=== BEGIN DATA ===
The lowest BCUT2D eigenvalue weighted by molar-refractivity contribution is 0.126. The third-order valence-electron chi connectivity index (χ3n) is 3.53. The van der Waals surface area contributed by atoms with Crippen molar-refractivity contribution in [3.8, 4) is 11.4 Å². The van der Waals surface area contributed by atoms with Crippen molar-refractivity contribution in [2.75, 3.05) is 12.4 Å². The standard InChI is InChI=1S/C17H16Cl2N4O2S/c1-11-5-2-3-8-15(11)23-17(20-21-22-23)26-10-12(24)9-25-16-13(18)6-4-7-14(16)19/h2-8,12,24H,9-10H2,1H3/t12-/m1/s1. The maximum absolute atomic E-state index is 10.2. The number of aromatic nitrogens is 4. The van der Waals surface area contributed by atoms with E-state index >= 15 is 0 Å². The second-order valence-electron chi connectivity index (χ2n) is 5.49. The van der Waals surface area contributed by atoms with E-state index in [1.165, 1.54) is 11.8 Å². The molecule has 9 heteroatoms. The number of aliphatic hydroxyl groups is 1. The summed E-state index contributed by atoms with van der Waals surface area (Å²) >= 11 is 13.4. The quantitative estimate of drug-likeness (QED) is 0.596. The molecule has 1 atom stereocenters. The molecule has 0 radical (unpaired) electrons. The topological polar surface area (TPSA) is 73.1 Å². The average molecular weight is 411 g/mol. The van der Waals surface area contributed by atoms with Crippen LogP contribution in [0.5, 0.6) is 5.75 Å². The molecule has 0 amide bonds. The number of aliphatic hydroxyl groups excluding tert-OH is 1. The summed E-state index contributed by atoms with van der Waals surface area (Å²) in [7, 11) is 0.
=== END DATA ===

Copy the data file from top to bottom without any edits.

The lowest BCUT2D eigenvalue weighted by molar-refractivity contribution is 0.126. The third-order valence-electron chi connectivity index (χ3n) is 3.53. The van der Waals surface area contributed by atoms with Crippen molar-refractivity contribution in [3.8, 4) is 11.4 Å². The van der Waals surface area contributed by atoms with Crippen molar-refractivity contribution in [2.75, 3.05) is 12.4 Å². The standard InChI is InChI=1S/C17H16Cl2N4O2S/c1-11-5-2-3-8-15(11)23-17(20-21-22-23)26-10-12(24)9-25-16-13(18)6-4-7-14(16)19/h2-8,12,24H,9-10H2,1H3/t12-/m1/s1. The maximum absolute atomic E-state index is 10.2. The number of aromatic nitrogens is 4. The van der Waals surface area contributed by atoms with E-state index >= 15 is 0 Å². The second-order valence-electron chi connectivity index (χ2n) is 5.49. The van der Waals surface area contributed by atoms with E-state index in [1.165, 1.54) is 11.8 Å². The molecule has 9 heteroatoms. The number of aliphatic hydroxyl groups is 1. The summed E-state index contributed by atoms with van der Waals surface area (Å²) >= 11 is 13.4. The quantitative estimate of drug-likeness (QED) is 0.596. The molecule has 1 atom stereocenters. The molecule has 0 radical (unpaired) electrons. The topological polar surface area (TPSA) is 73.1 Å². The average molecular weight is 411 g/mol. The van der Waals surface area contributed by atoms with Crippen LogP contribution in [0.5, 0.6) is 5.75 Å². The molecule has 0 amide bonds. The number of aliphatic hydroxyl groups excluding tert-OH is 1. The summed E-state index contributed by atoms with van der Waals surface area (Å²) in [7, 11) is 0.